5. Review, approve and set a system in place for monitoring any changes.

Congratulations, you have just gone through the process of validating your operation. You may now begin to realize the benefits of validating your operation, from your personnel to your equipment and processes.

Social Responsibility and Supporting BIPOC in Cannabis: A Q&A with Ernest Toney, Founder of BIPOCANN

By Cannabis Industry Journal Staff
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The drug war has harmed communities of color since its inception. For decades and decades, BIPOC (Black, Indigenous, and other People of Color) have been nearly six times more likely to be arrested for drug use than White Americans, despite similar rates of use.

Over the years that legalized cannabis has proliferated across the country, the same trends of market consolidation have emerged in every state that has legalized the plant. BIPOC communities already impacted by the drug war have less access to capital and therefore less access to the cannabis industry. Cannabis market consolidation has always led to white people taking a greater market share while BIPOC communities are left behind.

The legal cannabis industry currently lacks representation of BIPOC executives, business owners, and professionals. Ernest Toney, former global marketing and partnerships manager at Marijuana Business Daily, wants to change that. He founded the BIPOC Cannabis Business Network – a membership community that is working to make the cannabis industry more accessible and profitable for BIPOC professionals and business owners.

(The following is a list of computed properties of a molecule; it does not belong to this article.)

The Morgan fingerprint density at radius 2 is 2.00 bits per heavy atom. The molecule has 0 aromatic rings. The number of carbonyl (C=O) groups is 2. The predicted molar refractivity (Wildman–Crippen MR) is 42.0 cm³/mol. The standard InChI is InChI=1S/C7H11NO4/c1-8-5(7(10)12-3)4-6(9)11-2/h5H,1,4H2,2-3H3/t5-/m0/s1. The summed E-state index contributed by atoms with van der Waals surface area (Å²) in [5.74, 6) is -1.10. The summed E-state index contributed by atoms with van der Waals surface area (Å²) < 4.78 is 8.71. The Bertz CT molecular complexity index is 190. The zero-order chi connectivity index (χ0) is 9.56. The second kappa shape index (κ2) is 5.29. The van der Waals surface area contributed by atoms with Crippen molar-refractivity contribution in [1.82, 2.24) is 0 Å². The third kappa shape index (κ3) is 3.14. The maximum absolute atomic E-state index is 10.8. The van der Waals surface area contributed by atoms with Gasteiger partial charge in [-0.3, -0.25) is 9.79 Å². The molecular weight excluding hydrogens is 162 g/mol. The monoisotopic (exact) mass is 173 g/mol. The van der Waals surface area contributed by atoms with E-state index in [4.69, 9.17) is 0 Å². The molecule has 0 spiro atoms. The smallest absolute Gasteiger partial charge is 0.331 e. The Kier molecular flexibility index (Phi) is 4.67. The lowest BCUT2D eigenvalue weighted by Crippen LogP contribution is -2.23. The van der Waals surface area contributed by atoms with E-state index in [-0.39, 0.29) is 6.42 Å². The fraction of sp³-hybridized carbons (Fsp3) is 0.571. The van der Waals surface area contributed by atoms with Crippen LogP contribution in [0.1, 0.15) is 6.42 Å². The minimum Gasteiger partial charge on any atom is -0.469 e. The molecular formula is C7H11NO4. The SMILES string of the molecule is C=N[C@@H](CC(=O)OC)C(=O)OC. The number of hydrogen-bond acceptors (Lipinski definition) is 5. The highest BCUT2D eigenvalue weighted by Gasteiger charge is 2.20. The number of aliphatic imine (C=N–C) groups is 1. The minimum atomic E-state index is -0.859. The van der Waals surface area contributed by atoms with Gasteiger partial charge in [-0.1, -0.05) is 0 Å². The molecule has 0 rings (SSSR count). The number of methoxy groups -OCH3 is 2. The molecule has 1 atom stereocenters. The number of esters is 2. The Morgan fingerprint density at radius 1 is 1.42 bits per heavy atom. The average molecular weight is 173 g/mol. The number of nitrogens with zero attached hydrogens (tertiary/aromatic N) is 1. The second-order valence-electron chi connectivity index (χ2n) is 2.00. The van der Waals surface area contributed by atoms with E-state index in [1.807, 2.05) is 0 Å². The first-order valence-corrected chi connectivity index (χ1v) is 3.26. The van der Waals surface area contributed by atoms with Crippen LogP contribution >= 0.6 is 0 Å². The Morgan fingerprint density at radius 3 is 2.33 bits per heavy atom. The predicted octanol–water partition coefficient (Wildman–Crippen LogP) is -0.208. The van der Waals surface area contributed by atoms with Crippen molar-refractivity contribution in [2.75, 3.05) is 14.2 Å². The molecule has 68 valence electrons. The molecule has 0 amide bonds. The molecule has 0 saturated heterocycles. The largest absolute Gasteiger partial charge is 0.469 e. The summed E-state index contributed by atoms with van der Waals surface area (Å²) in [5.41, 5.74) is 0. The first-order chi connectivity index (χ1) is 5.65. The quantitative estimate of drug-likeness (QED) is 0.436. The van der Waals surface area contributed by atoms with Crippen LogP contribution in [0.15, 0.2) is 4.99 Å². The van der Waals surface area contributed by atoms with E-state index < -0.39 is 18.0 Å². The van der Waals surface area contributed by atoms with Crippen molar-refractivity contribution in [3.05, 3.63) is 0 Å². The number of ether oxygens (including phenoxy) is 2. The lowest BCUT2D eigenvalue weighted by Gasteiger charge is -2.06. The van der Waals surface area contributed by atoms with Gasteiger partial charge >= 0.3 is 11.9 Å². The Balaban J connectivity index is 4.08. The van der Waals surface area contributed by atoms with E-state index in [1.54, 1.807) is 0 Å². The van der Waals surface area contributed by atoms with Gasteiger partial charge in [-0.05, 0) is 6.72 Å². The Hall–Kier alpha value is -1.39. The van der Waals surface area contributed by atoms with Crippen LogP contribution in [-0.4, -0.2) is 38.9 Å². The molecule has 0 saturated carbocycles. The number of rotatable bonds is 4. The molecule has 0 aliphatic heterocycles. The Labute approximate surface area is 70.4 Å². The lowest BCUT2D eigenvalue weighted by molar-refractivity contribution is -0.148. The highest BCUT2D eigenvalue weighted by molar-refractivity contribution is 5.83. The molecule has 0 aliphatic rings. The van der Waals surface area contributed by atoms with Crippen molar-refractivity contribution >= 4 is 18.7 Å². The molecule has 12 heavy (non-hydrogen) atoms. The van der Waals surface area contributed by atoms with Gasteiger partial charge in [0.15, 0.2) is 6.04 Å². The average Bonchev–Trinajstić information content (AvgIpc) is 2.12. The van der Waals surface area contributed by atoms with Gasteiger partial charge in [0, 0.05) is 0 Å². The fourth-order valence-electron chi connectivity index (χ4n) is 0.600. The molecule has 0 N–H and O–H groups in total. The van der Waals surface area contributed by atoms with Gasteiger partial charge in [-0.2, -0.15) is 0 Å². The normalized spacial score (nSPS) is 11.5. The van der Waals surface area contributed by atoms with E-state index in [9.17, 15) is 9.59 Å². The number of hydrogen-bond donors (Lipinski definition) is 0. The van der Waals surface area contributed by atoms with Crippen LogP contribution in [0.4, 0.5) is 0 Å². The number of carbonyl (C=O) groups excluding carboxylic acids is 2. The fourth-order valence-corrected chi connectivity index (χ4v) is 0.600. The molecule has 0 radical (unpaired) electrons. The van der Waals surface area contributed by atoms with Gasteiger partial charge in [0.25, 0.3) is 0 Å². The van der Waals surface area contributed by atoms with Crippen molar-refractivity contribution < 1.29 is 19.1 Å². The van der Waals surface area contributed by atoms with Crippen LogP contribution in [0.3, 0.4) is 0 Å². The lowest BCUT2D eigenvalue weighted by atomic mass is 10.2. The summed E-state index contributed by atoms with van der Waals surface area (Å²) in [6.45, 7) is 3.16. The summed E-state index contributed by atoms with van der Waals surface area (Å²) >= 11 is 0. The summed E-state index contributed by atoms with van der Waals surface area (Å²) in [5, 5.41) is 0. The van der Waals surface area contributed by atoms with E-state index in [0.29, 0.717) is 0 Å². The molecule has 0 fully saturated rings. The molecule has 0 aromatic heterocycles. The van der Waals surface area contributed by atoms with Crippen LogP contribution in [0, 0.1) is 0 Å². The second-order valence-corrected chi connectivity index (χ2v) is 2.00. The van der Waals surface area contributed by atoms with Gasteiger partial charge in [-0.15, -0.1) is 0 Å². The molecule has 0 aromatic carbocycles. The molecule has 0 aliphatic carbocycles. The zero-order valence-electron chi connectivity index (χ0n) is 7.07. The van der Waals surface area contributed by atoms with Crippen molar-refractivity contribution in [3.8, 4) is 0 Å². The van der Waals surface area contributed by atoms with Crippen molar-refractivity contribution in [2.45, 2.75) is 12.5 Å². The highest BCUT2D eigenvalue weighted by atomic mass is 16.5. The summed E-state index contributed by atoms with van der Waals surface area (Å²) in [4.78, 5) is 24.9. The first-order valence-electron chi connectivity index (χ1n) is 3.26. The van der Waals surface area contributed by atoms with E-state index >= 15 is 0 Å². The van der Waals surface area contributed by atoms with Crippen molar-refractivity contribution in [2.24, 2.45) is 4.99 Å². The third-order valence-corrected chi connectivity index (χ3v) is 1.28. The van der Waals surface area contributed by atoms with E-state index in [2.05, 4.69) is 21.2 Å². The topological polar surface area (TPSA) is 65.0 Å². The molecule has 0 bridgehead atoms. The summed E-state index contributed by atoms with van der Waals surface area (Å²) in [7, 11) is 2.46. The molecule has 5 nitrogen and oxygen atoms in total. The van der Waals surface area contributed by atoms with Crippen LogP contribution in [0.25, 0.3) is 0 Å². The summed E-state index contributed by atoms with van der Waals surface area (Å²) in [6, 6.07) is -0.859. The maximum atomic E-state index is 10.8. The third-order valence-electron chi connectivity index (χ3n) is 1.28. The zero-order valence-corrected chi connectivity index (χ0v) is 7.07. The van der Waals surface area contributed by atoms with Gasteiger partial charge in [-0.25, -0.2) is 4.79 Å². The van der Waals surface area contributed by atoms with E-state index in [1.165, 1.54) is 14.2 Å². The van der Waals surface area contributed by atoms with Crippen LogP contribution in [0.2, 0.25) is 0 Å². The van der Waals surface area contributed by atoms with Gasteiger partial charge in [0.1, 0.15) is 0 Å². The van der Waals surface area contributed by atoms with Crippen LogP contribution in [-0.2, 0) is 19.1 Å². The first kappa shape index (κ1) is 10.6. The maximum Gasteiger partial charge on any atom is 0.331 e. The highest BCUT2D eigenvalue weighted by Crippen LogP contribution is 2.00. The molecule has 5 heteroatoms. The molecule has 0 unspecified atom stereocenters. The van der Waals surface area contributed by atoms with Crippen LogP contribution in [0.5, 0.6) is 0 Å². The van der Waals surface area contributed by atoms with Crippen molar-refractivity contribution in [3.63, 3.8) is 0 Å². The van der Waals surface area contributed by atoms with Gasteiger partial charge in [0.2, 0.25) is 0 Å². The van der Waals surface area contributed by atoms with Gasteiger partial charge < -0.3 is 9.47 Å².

BIPOCANN is a place to meet cannabis industry leaders, a place to exchange goods, services and ideas that promote BIPOC economic growth in cannabis, an innovation hub for unique voices and perspectives, and it’s all BIPOC-owned and managed.

In this interview, we sit down with Ernest Toney to hear about BIPOCANN and ask him some questions about what the future of the cannabis industry could look like.

Cannabis Industry Journal: Tell me about your background- how did you get involved in the cannabis industry?

Ernest Toney: I grew up in Virginia and went to James Madison University where I studied kinesiology, and sports management in graduate school. That led me to pursue a career in sports administration, beginning as a sales and marketing director for a large YMCA in the southwest, followed by a stint as a sales consultant for the Arizona Diamondbacks in Major League Baseball. Immediately prior to joining the cannabis industry, I worked at USA Ultimate – the national governing body for the niche sport of ultimate (frisbee) in the United States. During that time, I managed and scaled adult programs and events across the country. A big part of my job required collaborating with national stakeholders and creating and enforcing policies to grow the sport by making it more accessible to diverse demographics. We also worked hard to increase the commercial visibility of the sport through mainstream media, including ESPN, with gender equity being a major focus area. It was cool because looking back, I learned a lot of things during that five-year period that is directly applicable to the work I’m doing to support the cannabis industry.